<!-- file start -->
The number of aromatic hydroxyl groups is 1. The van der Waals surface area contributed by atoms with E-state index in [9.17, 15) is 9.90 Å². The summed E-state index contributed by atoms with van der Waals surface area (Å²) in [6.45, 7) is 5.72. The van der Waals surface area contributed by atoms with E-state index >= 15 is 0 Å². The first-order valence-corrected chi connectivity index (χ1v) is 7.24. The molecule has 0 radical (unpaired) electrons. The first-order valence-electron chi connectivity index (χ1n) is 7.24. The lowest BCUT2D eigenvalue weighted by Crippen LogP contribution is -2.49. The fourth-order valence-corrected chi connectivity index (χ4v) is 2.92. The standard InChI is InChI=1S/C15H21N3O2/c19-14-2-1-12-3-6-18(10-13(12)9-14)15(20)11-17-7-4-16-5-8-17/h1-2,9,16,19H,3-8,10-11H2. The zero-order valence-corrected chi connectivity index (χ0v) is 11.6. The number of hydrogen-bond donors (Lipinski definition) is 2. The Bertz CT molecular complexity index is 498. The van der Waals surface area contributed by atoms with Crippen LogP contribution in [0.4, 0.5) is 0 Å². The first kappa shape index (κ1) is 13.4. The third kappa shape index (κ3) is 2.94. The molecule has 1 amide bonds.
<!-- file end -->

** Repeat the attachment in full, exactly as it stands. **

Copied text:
The number of aromatic hydroxyl groups is 1. The van der Waals surface area contributed by atoms with E-state index in [9.17, 15) is 9.90 Å². The summed E-state index contributed by atoms with van der Waals surface area (Å²) in [6.45, 7) is 5.72. The van der Waals surface area contributed by atoms with E-state index >= 15 is 0 Å². The first-order valence-corrected chi connectivity index (χ1v) is 7.24. The molecule has 0 radical (unpaired) electrons. The first-order valence-electron chi connectivity index (χ1n) is 7.24. The lowest BCUT2D eigenvalue weighted by Crippen LogP contribution is -2.49. The fourth-order valence-corrected chi connectivity index (χ4v) is 2.92. The standard InChI is InChI=1S/C15H21N3O2/c19-14-2-1-12-3-6-18(10-13(12)9-14)15(20)11-17-7-4-16-5-8-17/h1-2,9,16,19H,3-8,10-11H2. The zero-order valence-corrected chi connectivity index (χ0v) is 11.6. The number of hydrogen-bond donors (Lipinski definition) is 2. The Bertz CT molecular complexity index is 498. The van der Waals surface area contributed by atoms with Crippen LogP contribution in [0.4, 0.5) is 0 Å². The first kappa shape index (κ1) is 13.4. The third kappa shape index (κ3) is 2.94. The molecule has 1 amide bonds.